This period launched product brand extensions with shower creams and gels, and Lux Super Rich Shampoo in Japan and China.

Lux Style Awards[edit]

In 2002, Pakistan created the Lux Style Awards to celebrate the Pakistani film industry.


In 2005, Lux partnered with Indian actress Aishwarya Rai.

Since 2008, Lux has used the slogan “Declare your beauty.”

Lux products are manufactured at 71 locations with more than 2000 suppliers and associates providing the raw materials. It is marketed in Brazil, Pakistan, China, Bangladesh, and South Africa, and sells soap bars in India, Pakistan, Brazil, Saudi Arabia, Bangladesh, Thailand, and Vietnam.

2017 to present[edit]

In Indonesia, Lux used Maudy Ayunda as a spokesmodel. Lux sponsored an award show "Lux Sound of Women" about female musicians.

In India, Lux celebrates women with an annual "Golden Rose Awards" which joins together the female cinematic actresses in Bollywood.

See also[edit]


  1. ^ "Lux". Hindustan Unilever Limited website. Retrieved 10 April 2021.
  2. ^ "Lux launches Star Soap Collection". Unilever Sri Lanka. Retrieved 10 April 2021.
  3. ^ "Lux". Unilever Pakistan website.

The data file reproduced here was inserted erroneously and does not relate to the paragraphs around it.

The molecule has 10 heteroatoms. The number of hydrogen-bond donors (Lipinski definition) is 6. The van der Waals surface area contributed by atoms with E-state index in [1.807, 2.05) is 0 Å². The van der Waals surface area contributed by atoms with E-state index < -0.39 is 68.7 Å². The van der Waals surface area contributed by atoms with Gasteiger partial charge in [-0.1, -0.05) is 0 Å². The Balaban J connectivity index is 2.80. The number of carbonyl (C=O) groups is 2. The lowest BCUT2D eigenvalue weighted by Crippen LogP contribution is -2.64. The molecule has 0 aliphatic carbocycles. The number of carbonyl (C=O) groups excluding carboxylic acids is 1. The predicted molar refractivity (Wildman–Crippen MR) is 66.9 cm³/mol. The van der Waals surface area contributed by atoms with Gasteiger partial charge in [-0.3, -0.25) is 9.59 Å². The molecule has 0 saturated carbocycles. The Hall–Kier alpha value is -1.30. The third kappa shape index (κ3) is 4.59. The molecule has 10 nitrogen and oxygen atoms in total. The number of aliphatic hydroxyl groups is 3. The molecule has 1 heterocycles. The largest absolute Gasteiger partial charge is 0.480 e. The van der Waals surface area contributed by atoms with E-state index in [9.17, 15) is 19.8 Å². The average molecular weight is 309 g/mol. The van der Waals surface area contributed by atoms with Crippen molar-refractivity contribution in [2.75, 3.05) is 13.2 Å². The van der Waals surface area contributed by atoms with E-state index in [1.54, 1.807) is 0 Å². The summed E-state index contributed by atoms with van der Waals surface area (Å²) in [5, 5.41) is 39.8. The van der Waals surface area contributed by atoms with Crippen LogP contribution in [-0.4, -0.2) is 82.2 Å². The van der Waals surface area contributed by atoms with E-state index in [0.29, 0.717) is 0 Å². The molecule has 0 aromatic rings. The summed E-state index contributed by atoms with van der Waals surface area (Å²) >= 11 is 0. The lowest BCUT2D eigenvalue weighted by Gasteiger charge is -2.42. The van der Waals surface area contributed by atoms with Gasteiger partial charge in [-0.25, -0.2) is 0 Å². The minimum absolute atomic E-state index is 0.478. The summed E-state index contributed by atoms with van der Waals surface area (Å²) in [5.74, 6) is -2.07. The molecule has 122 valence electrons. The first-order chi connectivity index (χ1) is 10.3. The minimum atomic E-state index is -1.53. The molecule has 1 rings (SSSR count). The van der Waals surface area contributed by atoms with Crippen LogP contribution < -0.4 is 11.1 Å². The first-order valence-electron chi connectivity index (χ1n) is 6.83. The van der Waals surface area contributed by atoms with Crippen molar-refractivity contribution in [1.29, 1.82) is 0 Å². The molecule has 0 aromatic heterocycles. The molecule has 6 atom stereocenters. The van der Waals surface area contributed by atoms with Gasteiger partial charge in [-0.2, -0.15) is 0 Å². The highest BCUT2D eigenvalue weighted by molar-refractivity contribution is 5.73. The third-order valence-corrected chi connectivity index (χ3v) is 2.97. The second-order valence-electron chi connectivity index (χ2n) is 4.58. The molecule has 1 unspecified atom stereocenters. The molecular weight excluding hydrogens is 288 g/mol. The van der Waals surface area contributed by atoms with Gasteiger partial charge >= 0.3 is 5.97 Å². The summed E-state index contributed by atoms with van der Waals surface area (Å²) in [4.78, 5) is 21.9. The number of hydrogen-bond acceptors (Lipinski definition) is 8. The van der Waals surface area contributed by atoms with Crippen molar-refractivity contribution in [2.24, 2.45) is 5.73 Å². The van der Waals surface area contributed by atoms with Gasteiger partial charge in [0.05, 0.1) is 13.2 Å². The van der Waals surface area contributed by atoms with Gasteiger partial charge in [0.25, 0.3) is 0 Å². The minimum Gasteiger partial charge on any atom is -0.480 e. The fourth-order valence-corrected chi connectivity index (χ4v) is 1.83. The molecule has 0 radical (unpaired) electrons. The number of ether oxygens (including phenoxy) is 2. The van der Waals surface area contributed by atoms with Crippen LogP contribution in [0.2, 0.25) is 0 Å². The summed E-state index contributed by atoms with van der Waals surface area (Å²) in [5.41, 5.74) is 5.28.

4. ^ "Lux – personal care brand of Unilever". Archived from the original on 27 December 2010.
  5. ^ "Our approach to sustainability". Retrieved 21 March 2015.
  6. ^ a b c d Ward, W. Peter (2019). The clean body : a modern history. ISBN 978-0-2280-0063-1. OCLC 1104796443.
  7. ^ a b c Sivulka, Juliann (2001). Stronger than dirt : a cultural history of advertising personal hygiene in America, 1875–1940. Amherst, N.Y.: Humanity Books. ISBN 1-57392-952-2. OCLC 46785266.
  8. ^ Segrave, Kerry (2005). Endorsements in advertising : a social history. Jefferson, N.C.: McFarland & Co. ISBN 0-7864-2043-X. OCLC 57515046.
  9. ^ a b c d Burke, Timothy (1996). Lifebuoy men, lux women : commodification, consumption, and cleanliness in modern Zimbabwe. Durham: Duke University Press. ISBN 0-8223-1753-2. OCLC 33282205.

External links[edit]